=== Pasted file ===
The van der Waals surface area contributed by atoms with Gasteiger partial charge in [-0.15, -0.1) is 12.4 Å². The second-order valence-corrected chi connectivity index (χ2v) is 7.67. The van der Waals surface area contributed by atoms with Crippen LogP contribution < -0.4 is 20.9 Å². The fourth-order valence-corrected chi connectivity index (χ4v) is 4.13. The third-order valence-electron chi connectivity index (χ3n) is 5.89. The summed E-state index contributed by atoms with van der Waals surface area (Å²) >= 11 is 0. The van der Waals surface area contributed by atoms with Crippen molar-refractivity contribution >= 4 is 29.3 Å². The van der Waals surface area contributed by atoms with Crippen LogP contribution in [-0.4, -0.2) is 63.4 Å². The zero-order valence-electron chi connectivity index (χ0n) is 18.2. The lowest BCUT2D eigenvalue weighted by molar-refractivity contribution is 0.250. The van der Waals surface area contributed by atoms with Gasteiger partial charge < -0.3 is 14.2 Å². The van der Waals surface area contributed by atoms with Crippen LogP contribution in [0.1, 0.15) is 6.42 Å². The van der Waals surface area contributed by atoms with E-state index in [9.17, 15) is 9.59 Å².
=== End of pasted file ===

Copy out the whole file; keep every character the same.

The van der Waals surface area contributed by atoms with Gasteiger partial charge in [-0.15, -0.1) is 12.4 Å². The second-order valence-corrected chi connectivity index (χ2v) is 7.67. The van der Waals surface area contributed by atoms with Crippen LogP contribution < -0.4 is 20.9 Å². The fourth-order valence-corrected chi connectivity index (χ4v) is 4.13. The third-order valence-electron chi connectivity index (χ3n) is 5.89. The summed E-state index contributed by atoms with van der Waals surface area (Å²) >= 11 is 0. The van der Waals surface area contributed by atoms with Crippen molar-refractivity contribution >= 4 is 29.3 Å². The van der Waals surface area contributed by atoms with Crippen LogP contribution in [-0.4, -0.2) is 63.4 Å². The zero-order valence-electron chi connectivity index (χ0n) is 18.2. The lowest BCUT2D eigenvalue weighted by molar-refractivity contribution is 0.250. The van der Waals surface area contributed by atoms with Gasteiger partial charge < -0.3 is 14.2 Å². The van der Waals surface area contributed by atoms with Crippen LogP contribution in [0.1, 0.15) is 6.42 Å². The van der Waals surface area contributed by atoms with E-state index in [9.17, 15) is 9.59 Å².